Date: 1997-03-11

News-Sentinel, The (Fort Wayne, IN)


The father of 28 adopted Haitian children who was ordered by a judge to quit working and go on welfare says he is broke, waiting for the benefits to start.

``They give all these orders and tell me about all these emergency funds, . . . and all that,'' Dan Blackburn said. ``Well, I don't even have a telephone interview until next Friday with Social Security, and it can be three months until those (benefits) ever kick into effect.''

Blackburn was ordered earlier this month by Judge Charles O'Connor to quit work, apply for welfare benefits and stay home to supervise his children. He and his former wife, Kathy, adopted the children, many with special needs, while the two served as missionaries in Haiti. They are now divorced, and last July, O'Connor awarded custody of the 19 remaining children to Dan Blackburn.

Last month, county welfare officials reported that they found filthy and unsafe conditions at the family's homes, prompting O'Connor to issue his order.

Blackburn, who was working up to 70 hours a week at two jobs paying $7 an hour, said he was assured welfare benefits would take effect as soon as three days after O'Connor issued his order.

But 10 days and reams of paperwork later, he still hasn't seen a dime from county welfare officials. Shelby Township Trustee Gerald Gilles provided a voucher for $150 in food from the local Kroger store, Blackburn said.

His meager savings are gone, Blackburn said, spent on court-ordered improvements to the family home. Meanwhile, if it weren't for the kindness of friends who dropped off groceries this weekend, he wouldn't have been able to feed his family.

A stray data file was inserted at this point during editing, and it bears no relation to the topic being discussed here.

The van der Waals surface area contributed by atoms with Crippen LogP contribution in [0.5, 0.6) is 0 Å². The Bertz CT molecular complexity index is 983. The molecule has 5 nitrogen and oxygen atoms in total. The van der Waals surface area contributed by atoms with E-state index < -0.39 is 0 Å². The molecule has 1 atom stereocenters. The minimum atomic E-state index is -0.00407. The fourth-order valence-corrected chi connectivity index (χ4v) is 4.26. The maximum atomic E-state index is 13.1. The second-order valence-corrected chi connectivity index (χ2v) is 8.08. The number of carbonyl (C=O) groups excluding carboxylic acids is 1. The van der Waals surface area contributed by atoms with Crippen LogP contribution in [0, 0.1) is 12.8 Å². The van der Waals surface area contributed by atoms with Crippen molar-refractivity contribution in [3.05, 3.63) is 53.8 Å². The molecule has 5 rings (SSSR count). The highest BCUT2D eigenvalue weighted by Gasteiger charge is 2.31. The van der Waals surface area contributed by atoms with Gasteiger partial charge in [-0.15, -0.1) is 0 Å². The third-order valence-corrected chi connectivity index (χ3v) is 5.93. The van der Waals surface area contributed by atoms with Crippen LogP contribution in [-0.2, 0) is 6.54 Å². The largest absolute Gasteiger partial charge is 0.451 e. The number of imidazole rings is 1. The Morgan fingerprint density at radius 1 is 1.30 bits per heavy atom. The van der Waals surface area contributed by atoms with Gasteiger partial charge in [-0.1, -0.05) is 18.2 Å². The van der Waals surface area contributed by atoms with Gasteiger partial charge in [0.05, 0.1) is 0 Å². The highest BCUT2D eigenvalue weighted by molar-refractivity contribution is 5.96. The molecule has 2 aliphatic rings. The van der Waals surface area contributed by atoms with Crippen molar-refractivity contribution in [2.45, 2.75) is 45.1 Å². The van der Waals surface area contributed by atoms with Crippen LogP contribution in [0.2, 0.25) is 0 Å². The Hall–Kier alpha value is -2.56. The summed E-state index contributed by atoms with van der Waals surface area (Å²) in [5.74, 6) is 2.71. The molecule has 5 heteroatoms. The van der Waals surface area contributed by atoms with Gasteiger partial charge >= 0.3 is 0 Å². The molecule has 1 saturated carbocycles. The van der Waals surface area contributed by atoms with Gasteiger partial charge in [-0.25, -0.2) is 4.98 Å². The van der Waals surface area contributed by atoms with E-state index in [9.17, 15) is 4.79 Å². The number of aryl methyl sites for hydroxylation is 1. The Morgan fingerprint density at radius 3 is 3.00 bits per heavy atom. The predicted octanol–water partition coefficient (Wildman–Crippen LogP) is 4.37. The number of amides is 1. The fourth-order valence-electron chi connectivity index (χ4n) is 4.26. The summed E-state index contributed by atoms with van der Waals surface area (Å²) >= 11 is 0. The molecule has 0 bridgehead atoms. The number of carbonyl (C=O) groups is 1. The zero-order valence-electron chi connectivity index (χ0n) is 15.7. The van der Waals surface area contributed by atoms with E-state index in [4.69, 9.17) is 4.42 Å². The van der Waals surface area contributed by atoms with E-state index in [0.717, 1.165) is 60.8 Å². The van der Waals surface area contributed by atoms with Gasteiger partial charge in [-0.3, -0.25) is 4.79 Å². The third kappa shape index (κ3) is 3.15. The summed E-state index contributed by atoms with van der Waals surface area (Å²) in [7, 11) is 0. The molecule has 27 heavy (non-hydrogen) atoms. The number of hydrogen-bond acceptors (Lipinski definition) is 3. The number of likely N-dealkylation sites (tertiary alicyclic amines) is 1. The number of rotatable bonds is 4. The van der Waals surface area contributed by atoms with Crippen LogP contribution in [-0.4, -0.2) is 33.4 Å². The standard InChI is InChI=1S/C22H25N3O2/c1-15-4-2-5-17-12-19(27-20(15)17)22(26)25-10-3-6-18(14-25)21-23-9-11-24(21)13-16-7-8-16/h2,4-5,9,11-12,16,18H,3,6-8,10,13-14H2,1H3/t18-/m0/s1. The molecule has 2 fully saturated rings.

``If it hadn't been for that, we'd have been up a creek,'' Blackburn said. Court-ordered child support payments of $68 a week from Kathy Blackburn never have been made, Dan Blackburn said.

Kris Meltzer, the attorney for the county's Office of Family and Children, said he was unaware of any problems with the Blackburns' assistance.

``The only thing that surprises me . . . is, I would have thought if there was a problem with anything, that I probably would have heard directly from'' Blackburn's attorney, Kelley Baldwin.

In the meantime, Blackburn said he waits for the benefits to begin, relying on the kindness of friends.

``I haven't got enough gas to make it back to Shelbyville,'' Blackburn said of his 1970s-model car. ``I'm . . . grounded until somebody brings me out some. That's the point we're at here.''


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